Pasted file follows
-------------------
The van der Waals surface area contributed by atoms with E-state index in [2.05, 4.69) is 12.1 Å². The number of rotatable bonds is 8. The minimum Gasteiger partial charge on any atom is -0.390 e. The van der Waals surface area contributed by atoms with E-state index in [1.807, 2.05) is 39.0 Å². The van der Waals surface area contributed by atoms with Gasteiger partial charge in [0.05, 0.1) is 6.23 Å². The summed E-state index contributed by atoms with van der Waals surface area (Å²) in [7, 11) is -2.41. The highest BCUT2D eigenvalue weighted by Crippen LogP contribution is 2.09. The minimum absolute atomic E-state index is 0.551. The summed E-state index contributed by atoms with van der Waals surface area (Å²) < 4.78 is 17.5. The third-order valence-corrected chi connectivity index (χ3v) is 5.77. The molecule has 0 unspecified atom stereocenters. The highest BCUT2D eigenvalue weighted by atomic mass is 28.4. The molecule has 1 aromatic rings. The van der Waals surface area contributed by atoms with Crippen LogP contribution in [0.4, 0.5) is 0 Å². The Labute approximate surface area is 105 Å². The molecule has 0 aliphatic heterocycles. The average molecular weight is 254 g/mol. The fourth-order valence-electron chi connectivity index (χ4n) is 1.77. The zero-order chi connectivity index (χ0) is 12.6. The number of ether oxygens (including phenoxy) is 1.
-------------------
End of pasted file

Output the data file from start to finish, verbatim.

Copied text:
The van der Waals surface area contributed by atoms with E-state index in [2.05, 4.69) is 12.1 Å². The number of rotatable bonds is 8. The minimum Gasteiger partial charge on any atom is -0.390 e. The van der Waals surface area contributed by atoms with E-state index in [1.807, 2.05) is 39.0 Å². The van der Waals surface area contributed by atoms with Gasteiger partial charge in [0.05, 0.1) is 6.23 Å². The summed E-state index contributed by atoms with van der Waals surface area (Å²) in [7, 11) is -2.41. The highest BCUT2D eigenvalue weighted by Crippen LogP contribution is 2.09. The minimum absolute atomic E-state index is 0.551. The summed E-state index contributed by atoms with van der Waals surface area (Å²) < 4.78 is 17.5. The third-order valence-corrected chi connectivity index (χ3v) is 5.77. The molecule has 0 unspecified atom stereocenters. The highest BCUT2D eigenvalue weighted by atomic mass is 28.4. The molecule has 1 aromatic rings. The van der Waals surface area contributed by atoms with Crippen LogP contribution in [0.4, 0.5) is 0 Å². The Labute approximate surface area is 105 Å². The molecule has 0 aliphatic heterocycles. The average molecular weight is 254 g/mol. The fourth-order valence-electron chi connectivity index (χ4n) is 1.77. The zero-order chi connectivity index (χ0) is 12.6. The number of ether oxygens (including phenoxy) is 1.